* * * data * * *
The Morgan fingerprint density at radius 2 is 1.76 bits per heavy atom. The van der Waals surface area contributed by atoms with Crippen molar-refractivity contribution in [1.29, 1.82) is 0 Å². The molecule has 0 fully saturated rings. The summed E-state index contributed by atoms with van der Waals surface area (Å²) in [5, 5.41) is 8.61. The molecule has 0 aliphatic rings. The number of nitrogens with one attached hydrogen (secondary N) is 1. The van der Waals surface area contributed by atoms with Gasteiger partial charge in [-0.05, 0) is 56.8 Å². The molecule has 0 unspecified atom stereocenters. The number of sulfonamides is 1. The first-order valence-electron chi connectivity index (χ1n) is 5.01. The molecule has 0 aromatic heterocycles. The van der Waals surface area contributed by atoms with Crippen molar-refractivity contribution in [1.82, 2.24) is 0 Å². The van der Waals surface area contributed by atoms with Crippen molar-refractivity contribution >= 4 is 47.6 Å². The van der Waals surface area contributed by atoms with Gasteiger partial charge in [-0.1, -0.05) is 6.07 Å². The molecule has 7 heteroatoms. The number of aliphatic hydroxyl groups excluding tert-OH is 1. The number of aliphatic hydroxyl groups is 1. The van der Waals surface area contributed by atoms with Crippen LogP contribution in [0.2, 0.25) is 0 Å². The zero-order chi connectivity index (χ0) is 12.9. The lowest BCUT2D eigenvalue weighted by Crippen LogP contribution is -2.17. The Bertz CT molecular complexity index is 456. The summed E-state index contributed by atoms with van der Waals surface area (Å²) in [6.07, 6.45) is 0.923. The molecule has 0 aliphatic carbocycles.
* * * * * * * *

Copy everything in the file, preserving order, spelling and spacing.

The Morgan fingerprint density at radius 2 is 1.76 bits per heavy atom. The van der Waals surface area contributed by atoms with Crippen molar-refractivity contribution in [1.29, 1.82) is 0 Å². The molecule has 0 fully saturated rings. The summed E-state index contributed by atoms with van der Waals surface area (Å²) in [5, 5.41) is 8.61. The molecule has 0 aliphatic rings. The number of nitrogens with one attached hydrogen (secondary N) is 1. The van der Waals surface area contributed by atoms with Gasteiger partial charge in [-0.05, 0) is 56.8 Å². The molecule has 0 unspecified atom stereocenters. The number of sulfonamides is 1. The first-order valence-electron chi connectivity index (χ1n) is 5.01. The molecule has 0 aromatic heterocycles. The van der Waals surface area contributed by atoms with Crippen molar-refractivity contribution in [1.82, 2.24) is 0 Å². The van der Waals surface area contributed by atoms with Crippen molar-refractivity contribution >= 4 is 47.6 Å². The van der Waals surface area contributed by atoms with Gasteiger partial charge in [-0.1, -0.05) is 6.07 Å². The molecule has 7 heteroatoms. The number of aliphatic hydroxyl groups excluding tert-OH is 1. The number of aliphatic hydroxyl groups is 1. The van der Waals surface area contributed by atoms with Crippen LogP contribution in [0.2, 0.25) is 0 Å². The zero-order chi connectivity index (χ0) is 12.9. The lowest BCUT2D eigenvalue weighted by Crippen LogP contribution is -2.17. The Bertz CT molecular complexity index is 456. The summed E-state index contributed by atoms with van der Waals surface area (Å²) in [6.07, 6.45) is 0.923. The molecule has 0 aliphatic carbocycles.